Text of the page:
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oad work is set to begin Monday, April 9 on a five-month project to rehabilitate the first five miles of Hurricane Ridge Road from the intersection with Mt. Angeles Road to the Heart O’ the Hills entrance station.

The road work will include utility work, pavement rehabilitation, culvert installation, guardrail installation, and paving. Drivers should expect delays of up to 20 minutes in both directions during weekday work hours. Flaggers and pilot cars will guide drivers through the active construction areas and temporary traffic signs and devices will be installed for weekend and evening travel as needed.

“While we recognize the inconvenience of this road construction for park visitors and local residents in the Lake Dawn community, we are looking forward to improved conditions and an extended lifespan for this busy road,” said park Superintendent Sarah Creachbaum. “We ask the public for their patience and understanding as we complete this project.”

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Montag, 9. April 2018, 18:23

Fun Facts About All 59 U.S. National Parks

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Uncover lesser-known secrets about these iconic landscapes.

Over the last year alone, its 84 million acres were visited over 331 million times. But this vast network still has plenty of secrets left to explore. Here are some surprising facts about each of the 59 parks.

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Mittwoch, 11. April 2018, 17:30

Glacier National Park

Dieser Bär hat keine Lust, endgültig aus seiner Winterruhe zu erwachen

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Der Frühling ist da! Die Vögel zwitschern, die ersten Blumen blühen, und die Tiere erwachen aus ihrem Winterschlaf. Nur nicht dieser Bär in den USA. Er ist einfach noch viel zu müde und wird dank seiner Trägheit zum viralen Hit.

Gäbe es eine Snooze-Taste für Schwarzbären, dieser aus dem Glacier Nationalpark im US-Bundesstaat Montana würde sie pausenlos drücken. Die Schlafmütze kommt nach seiner Winterruhe einfach nicht in die Gänge.
Der Bär hat sein Lager in einer Pappel aufgeschlagen. Mitarbeiter des Nationalparks bemerkten ihn dort erstmals am 23. März und installierten gegenüber seiner Baumhöhle eine Webcam.

Bärenstark sieht irgendwie anders aus. Teilweise kann das Tier kaum die Augen offen halten. Verträumt hängt er in seiner kuscheligen Höhle. Ab und an reckt und streckt er sich. Bisher hat der Bär es gerade mal in das nahegelegene Geäst geschafft. Verlassen hat er den Baum noch nicht.

Amerikanische Schwarzbären gehen in freier Wildbahn je nach Lebensraum und Witterung zwischen September und Dezember in Winterruhe. Einen tiefen Schlaf halten sie nicht. Die Bären senken ihre Körpertemperatur um ein paar Grad ab, Atemfrequenz und Herzschlag werden verlangsamt. Um sich bei einem möglichen Angriff verteidigen zu können, wachen sie leicht auf.
Je nach Außentemperatur, meist also ab März, wacht Meister Petz langsam wieder aus seiner Winterruhe auf. Das kann aber schon mal ein paar Wochen dauern - wie bei dem Schwarzbär aus Montana eben.

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Mittwoch, 11. April 2018, 18:48

Great Smoky Mountains National Park

Rainbow Falls Trail Project Continues

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Great Smoky Mountains National Park officials announced that the second phase of a 2-year trail rehabilitation project will begin Monday, April 16 on the popular Rainbow Falls Trail.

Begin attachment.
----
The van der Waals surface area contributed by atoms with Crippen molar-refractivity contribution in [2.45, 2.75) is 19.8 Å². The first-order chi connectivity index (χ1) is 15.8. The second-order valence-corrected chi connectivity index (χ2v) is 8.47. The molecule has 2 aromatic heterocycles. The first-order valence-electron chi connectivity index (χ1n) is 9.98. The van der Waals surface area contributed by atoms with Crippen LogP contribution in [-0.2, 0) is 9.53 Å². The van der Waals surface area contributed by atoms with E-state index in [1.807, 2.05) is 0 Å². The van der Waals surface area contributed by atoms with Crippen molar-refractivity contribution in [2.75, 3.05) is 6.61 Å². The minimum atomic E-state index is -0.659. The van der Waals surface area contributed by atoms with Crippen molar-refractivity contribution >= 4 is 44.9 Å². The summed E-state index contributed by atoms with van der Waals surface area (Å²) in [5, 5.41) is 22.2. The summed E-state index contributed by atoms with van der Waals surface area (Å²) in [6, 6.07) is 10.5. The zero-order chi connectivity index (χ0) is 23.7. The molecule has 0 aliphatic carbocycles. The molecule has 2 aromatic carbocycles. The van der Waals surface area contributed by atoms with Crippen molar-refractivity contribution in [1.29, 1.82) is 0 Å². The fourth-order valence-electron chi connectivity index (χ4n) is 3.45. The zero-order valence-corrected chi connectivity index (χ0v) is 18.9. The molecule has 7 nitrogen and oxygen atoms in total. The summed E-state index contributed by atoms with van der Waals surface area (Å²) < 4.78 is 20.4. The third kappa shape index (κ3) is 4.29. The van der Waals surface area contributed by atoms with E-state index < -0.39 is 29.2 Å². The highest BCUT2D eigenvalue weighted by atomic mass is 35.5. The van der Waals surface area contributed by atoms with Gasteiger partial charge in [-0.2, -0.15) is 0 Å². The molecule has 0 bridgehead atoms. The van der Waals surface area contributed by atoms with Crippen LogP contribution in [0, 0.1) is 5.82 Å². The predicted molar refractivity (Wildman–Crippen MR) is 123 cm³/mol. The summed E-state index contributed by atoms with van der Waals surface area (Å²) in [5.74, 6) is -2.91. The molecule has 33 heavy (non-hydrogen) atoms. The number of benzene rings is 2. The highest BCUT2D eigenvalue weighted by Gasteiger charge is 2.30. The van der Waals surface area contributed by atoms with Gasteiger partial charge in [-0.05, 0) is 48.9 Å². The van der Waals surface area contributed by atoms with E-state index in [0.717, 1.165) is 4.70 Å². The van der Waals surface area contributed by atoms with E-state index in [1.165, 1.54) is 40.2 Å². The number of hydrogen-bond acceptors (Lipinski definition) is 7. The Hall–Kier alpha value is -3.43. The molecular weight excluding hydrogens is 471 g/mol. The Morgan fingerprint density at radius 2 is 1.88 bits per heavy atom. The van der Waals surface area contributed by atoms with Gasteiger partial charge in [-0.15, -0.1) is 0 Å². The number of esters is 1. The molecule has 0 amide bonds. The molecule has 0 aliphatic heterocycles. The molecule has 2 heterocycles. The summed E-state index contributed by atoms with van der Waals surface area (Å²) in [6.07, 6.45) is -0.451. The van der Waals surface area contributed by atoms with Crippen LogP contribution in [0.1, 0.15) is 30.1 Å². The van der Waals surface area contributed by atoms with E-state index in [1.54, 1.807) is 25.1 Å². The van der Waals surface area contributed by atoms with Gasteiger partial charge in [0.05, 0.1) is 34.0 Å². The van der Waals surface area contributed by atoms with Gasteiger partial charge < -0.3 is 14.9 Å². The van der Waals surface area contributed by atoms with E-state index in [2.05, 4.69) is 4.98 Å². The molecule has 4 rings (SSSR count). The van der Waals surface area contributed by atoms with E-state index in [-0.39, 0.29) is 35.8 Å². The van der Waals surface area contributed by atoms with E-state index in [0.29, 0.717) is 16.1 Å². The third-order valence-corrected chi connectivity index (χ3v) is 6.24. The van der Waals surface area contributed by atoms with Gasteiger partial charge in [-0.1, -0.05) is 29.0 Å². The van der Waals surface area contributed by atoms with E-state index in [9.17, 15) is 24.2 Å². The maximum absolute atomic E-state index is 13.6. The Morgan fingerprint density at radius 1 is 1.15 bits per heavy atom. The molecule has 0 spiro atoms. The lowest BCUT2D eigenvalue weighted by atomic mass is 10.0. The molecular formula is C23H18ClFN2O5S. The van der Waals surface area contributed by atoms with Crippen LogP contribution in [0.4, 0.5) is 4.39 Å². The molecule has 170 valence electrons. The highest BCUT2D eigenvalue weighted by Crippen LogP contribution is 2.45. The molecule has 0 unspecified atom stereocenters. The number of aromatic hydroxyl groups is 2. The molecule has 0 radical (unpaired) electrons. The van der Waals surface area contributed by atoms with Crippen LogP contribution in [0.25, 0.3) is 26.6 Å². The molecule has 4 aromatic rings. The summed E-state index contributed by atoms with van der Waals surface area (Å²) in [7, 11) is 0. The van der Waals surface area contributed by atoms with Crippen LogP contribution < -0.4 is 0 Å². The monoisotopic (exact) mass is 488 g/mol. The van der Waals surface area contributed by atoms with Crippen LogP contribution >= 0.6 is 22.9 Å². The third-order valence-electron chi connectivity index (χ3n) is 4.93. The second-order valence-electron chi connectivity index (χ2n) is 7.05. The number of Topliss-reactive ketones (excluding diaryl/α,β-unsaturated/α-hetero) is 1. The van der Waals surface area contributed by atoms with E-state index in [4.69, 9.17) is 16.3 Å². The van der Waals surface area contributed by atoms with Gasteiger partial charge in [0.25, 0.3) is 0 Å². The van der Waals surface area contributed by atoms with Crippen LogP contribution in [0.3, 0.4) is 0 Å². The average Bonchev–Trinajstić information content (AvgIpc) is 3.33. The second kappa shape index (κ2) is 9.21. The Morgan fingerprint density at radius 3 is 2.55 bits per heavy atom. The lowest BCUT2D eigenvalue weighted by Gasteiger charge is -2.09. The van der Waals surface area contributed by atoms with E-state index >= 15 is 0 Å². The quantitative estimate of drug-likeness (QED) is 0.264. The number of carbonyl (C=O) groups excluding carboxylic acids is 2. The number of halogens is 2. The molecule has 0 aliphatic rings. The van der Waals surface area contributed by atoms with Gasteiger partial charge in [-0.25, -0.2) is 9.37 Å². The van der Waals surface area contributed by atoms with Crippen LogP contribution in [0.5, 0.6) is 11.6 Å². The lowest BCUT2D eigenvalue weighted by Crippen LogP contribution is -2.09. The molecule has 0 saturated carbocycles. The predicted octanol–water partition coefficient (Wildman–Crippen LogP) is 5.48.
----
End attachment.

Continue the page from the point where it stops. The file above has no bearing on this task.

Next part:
The trail will be closed April 16 through Nov. 15 on Monday mornings at 7 a.m. through Thursday evenings at 5:30 p.m. weekly. Due to the construction process on the narrow trail, a full closure is necessary for the safety of both the crew and visitors. The trail will be fully open each week on Friday, Saturday, and Sunday and on federal holidays.
"I encourage everyone to hike the trail this season on the open days to see the transformation taking place first hand,” said Park Superintendent Cassius Cash. “It is truly inspiring to see the craftsmanship our Trails Forever crew brings into the design of trail improvements. The rehabilitated sections are not only more sustainable and safer for hikers, but they also blend naturally into the landscape.”

The Trails Forever crew will continue to focus rehabilitation efforts on several targeted locations along the 6-mile trail to improve visitor safety and stabilize eroding trail sections. Rainbow Falls Trail is one of the most popular trails in the park leading hikers to Rainbow Falls and Mt. Le Conte. The planned work will improve overall trail safety and protect natural resources by reducing trail braiding and improving drainage to prevent further erosion.
Hikers can still reach Mt. Le Conte, LeConte Lodge, and the Le Conte Shelter by using one of the other four open trails to the summit including Alum Cave, Boulevard, Trillium Gap, and Brushy Mountain trails. The Mt. LeConte Lodge will remain open and can be accessed from any of these routes during the Rainbow Falls Trail closure.

The Mt. Le Conte backcountry shelter will be closed to the public for eight, 7-night periods beginning July 18 through October 24 to accommodate members of the American Conservation Experience trail crew working on the rehabilitation project. For more information on the shelter closure, please contact the Backcountry Office at 865-436-1297.
Trails Forever is a partnership program between Great Smoky Mountains National Park and the Friends of the Smokies. The Friends have donated over $1,500,000 to support the program, in part through the generosity of the Knoxville based Aslan Foundation. The Trails Forever program provides the opportunity for a highly skilled trail crew to focus reconstruction efforts on high use and high priority trails in the park including the recently restored Alum Cave Trail, Chimney Tops Trail, and Forney Ridge Trail. The program also provides a mechanism for volunteers to work alongside the trail crew on these complex trail projects to assist in making lasting improvements to preserve the trails for future generations.